"My soul is elsewhere, I'm sure of that. And I intend to end up there." -- Rumi

Friday, February 15, 2013

Teaching, First Impressions

How do I say this diplomatically?

I've just completed my first week teaching in Istanbul.  I was assigned 1st, 2nd, and 3rd graders.  No, they don't speak English.  No, I don't have an aide.  And yes, it is extremely difficult.

It has not been an easy week.  My school itself is great.  The teachers have been all that is kind and friendly and supportive.  In particular, the school's existing native-speaking English teacher has been an utter lifesaver more than I could ever say.  My commute from the Dumpy Apartment sucks rocks -- just under an hour door-to-door.  (Hoping to move closer by at least half, as soon as possible!)  But the school gave me an incredibly awesome perk -- I have Mondays off!  Hello three-day weekends!!!

But when I am at school -- a very full schedule as five days worth of classes has been compacted into four -- it is a nonstop, busy, hectic, confusing whirlwind.  And the same little students that I see sitting like angels for their Turkish teachers erupt into a Ritalin commercial the second I walk into a room.  Seriously, not being able to shout in Turkish has been a massive, gigantic handicap.  Without exaggeration, I have shouted "Sit Down!", "Be Quiet!" and "STOP!"  more times this week than in the rest of my life put together.  I am exhausted.  And was very, very ready for that last bell of the week today.

When you are locked in a battle of wills with a 1st grader, over the matter of him handing over his drawing of an explosion (when he was supposed to be drawing his family), it's difficult to keep perspective, to not take things personally.  It's difficult not to doubt yourself.  I was feeling exceptionally low on Thursday afternoon, after two very draining classes in a row.  But then the school's other female English teacher -- who's been there for years -- came and found me because she was also having a hard day.  Just sitting there and hearing her voice the same exact frustrations I was feeling did wonders for me.  Because you can't take it personally.  These kids don't know you from Adam.  They're just kids, and no teacher is going to be able to undo a young lifetime of behavioral programming over the course of two or three hours a week.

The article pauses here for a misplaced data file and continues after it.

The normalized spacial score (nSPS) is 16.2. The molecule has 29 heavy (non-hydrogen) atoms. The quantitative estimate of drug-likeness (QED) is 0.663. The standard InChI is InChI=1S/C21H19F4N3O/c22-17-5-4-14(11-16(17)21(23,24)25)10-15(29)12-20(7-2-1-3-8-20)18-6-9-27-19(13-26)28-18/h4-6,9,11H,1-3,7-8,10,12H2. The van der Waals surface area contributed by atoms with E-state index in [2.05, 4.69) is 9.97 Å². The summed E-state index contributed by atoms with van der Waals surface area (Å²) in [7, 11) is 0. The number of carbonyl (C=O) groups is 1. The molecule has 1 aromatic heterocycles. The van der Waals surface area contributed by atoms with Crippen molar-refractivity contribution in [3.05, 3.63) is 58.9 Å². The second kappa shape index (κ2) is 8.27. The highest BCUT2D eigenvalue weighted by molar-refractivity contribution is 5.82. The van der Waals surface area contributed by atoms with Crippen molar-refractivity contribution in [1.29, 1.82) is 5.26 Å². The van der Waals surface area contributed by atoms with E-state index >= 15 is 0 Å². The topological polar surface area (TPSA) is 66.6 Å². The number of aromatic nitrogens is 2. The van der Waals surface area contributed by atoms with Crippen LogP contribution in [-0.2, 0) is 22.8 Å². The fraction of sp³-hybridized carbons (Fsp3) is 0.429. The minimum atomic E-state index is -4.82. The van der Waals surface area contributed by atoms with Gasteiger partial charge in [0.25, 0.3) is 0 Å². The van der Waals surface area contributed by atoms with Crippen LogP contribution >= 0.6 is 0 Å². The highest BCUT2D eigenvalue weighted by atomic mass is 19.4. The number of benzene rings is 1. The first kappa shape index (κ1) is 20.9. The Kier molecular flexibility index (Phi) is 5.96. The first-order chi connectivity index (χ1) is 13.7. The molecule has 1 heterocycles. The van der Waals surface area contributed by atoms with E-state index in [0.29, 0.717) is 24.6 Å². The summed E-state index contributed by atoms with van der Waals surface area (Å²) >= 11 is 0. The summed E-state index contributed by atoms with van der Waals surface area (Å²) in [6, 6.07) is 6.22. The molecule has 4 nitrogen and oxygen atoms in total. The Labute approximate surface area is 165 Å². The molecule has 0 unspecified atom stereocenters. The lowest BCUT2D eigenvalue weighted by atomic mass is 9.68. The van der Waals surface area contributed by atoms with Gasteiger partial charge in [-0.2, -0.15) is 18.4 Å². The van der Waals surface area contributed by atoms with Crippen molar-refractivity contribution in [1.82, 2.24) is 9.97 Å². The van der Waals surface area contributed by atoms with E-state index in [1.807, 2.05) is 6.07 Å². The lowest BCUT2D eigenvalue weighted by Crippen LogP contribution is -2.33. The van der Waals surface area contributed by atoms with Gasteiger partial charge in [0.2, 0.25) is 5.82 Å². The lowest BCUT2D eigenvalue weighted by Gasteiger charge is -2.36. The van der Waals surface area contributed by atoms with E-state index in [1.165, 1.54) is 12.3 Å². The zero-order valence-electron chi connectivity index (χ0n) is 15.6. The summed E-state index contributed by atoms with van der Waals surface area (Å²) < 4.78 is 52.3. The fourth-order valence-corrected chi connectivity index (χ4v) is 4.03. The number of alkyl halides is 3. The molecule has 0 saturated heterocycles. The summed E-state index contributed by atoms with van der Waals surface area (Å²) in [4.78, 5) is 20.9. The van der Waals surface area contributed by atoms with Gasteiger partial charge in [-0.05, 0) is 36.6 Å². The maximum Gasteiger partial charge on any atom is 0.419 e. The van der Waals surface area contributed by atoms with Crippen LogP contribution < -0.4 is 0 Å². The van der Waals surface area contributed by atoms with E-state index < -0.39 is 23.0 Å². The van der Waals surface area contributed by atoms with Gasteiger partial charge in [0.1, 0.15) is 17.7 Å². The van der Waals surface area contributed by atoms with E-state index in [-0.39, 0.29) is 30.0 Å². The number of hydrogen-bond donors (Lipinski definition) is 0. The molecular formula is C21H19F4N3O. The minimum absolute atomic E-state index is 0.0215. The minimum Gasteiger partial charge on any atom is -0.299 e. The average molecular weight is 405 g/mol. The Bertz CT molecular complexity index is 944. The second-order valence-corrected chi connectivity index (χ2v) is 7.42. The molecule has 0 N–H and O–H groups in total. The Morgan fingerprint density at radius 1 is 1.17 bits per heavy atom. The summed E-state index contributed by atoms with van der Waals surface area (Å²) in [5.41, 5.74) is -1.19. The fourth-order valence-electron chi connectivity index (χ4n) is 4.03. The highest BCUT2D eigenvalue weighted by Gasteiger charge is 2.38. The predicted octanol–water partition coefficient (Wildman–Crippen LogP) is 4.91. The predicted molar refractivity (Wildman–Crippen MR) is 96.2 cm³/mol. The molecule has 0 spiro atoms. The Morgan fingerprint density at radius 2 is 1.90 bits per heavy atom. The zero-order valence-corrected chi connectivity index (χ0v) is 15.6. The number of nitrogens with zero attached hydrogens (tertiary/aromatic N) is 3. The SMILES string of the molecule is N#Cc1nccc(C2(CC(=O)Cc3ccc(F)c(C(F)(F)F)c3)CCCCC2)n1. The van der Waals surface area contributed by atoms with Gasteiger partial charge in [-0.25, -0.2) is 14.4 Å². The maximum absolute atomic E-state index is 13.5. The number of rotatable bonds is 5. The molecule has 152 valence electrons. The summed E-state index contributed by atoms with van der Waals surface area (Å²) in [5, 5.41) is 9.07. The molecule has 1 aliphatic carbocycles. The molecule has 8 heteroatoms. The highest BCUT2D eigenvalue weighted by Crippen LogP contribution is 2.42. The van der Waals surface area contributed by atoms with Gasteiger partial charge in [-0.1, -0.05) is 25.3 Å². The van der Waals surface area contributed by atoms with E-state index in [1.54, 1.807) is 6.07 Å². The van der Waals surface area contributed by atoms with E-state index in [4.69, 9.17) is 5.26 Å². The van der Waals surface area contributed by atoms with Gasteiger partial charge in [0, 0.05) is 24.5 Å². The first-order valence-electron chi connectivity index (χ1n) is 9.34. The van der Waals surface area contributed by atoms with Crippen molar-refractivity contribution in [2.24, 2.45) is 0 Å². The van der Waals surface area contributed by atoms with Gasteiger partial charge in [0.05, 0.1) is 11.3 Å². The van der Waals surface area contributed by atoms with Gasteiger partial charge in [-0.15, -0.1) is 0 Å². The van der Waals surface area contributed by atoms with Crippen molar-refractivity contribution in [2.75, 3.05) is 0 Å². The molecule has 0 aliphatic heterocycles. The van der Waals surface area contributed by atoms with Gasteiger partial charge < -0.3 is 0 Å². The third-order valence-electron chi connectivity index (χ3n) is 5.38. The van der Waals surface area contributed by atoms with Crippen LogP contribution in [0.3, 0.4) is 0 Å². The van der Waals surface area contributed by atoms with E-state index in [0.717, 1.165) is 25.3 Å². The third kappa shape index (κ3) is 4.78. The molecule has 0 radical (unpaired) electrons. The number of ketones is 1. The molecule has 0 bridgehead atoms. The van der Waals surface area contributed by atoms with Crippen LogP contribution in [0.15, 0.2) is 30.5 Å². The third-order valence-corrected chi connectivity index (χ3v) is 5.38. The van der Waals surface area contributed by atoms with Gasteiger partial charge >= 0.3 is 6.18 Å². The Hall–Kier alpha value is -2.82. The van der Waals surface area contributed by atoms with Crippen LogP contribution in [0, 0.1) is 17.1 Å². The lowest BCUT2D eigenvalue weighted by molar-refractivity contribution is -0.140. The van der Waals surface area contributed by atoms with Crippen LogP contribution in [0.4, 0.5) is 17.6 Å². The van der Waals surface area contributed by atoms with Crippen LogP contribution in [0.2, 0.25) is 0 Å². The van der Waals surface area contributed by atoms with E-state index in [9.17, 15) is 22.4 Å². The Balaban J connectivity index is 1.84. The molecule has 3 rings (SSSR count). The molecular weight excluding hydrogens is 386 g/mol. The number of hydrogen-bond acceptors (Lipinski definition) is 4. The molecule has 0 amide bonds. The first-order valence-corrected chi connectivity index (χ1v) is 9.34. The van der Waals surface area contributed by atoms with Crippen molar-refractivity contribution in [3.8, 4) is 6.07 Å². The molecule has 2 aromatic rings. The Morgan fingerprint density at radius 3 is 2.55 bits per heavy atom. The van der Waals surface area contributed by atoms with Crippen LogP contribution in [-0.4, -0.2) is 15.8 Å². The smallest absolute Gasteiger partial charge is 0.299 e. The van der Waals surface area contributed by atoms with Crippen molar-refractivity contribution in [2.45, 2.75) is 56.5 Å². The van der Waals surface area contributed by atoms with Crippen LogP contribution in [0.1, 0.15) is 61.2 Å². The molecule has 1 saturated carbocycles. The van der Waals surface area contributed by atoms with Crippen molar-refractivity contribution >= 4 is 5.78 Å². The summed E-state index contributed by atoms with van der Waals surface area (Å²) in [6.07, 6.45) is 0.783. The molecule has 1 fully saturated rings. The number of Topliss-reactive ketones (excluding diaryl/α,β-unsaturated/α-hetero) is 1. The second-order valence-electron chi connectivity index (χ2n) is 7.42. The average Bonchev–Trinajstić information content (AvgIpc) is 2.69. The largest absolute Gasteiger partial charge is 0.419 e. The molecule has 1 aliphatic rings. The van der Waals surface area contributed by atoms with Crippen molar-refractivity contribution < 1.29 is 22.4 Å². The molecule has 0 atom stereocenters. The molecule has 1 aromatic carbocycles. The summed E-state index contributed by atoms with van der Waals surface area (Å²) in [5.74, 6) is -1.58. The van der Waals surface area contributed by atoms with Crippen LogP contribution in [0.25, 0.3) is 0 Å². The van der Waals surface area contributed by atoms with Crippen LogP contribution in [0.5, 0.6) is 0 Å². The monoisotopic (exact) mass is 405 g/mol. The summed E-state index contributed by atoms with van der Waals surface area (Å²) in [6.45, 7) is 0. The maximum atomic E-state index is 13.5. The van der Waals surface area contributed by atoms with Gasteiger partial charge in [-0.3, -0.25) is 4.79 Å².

Here's something I learned about myself while in Georgia.  I like teaching.  I'm even good at it, when I'm given the chance.  My MOJ adults and I had a wonderful time together, and I really do think I was able to teach them stuff.  I reminisce about those classes often as a matter of fact, and it's one of the things I genuinely regret not being able to go back to after Georgia pulled out the rug from under me.

But I am not going to force-feed you.  Whether you are six or forty-six, all I can do is present material, as attractively packaged as I can craft it.  If you take all that and throw it back in my face, if you're rude, belligerent, or hinder other students with your selfish immature antics... well, I'm not going to lose any sleep over the fact that you didn't learn any English today.

No matter how good a teacher is, he or she can only meet you almost all of the way.  The student has to make that final toe-shuffle and agree to actually be taught.  And sure, especially if you still have your baby teeth, I'll give you every chance in the world.  I will laugh, I will cajole, I will invent games, and even if I want to throttle you I will heap 47 worlds' worth of praise on your head should you happen to answer a question even halfway correctly.  But even the most talented and dedicated teacher does not know how to physically open up the brain of an unwilling student and shovel the knowledge in.

The fact is, at the end of the day -- there is only so much that I can do.

This job is going to test me.  I knew that going in, but this week has driven it home.

But hey -- some perspective to close:  That Thursday I mentioned when I was hating life?  On the bus ride home a friend texted me to say that her day had started with her breaking up a fight.  And then later, a kid shit himself in her class.

My day... seemed kind of a lot better after that.

No comments:

Post a Comment